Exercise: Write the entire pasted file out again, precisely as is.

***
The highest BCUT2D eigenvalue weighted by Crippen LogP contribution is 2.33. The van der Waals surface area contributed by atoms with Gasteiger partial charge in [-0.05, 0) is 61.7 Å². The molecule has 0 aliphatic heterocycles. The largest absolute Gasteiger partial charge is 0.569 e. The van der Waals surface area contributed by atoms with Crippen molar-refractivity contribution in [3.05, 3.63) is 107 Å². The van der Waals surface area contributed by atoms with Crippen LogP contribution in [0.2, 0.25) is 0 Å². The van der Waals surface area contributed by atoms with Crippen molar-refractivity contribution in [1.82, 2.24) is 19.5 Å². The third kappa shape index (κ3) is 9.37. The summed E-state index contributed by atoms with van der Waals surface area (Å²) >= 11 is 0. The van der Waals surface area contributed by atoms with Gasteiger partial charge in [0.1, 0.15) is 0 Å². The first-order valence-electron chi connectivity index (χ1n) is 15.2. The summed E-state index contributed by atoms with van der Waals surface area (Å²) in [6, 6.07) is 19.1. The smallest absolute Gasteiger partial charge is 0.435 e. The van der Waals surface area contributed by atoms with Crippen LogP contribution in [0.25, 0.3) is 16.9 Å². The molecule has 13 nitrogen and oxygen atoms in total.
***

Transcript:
The highest BCUT2D eigenvalue weighted by Crippen LogP contribution is 2.33. The van der Waals surface area contributed by atoms with Gasteiger partial charge in [-0.05, 0) is 61.7 Å². The molecule has 0 aliphatic heterocycles. The largest absolute Gasteiger partial charge is 0.569 e. The van der Waals surface area contributed by atoms with Crippen molar-refractivity contribution in [3.05, 3.63) is 107 Å². The van der Waals surface area contributed by atoms with Crippen LogP contribution in [0.2, 0.25) is 0 Å². The van der Waals surface area contributed by atoms with Crippen molar-refractivity contribution in [1.82, 2.24) is 19.5 Å². The third kappa shape index (κ3) is 9.37. The summed E-state index contributed by atoms with van der Waals surface area (Å²) >= 11 is 0. The van der Waals surface area contributed by atoms with Gasteiger partial charge in [0.1, 0.15) is 0 Å². The first-order valence-electron chi connectivity index (χ1n) is 15.2. The summed E-state index contributed by atoms with van der Waals surface area (Å²) in [6, 6.07) is 19.1. The smallest absolute Gasteiger partial charge is 0.435 e. The van der Waals surface area contributed by atoms with Crippen LogP contribution in [0.25, 0.3) is 16.9 Å². The molecule has 13 nitrogen and oxygen atoms in total.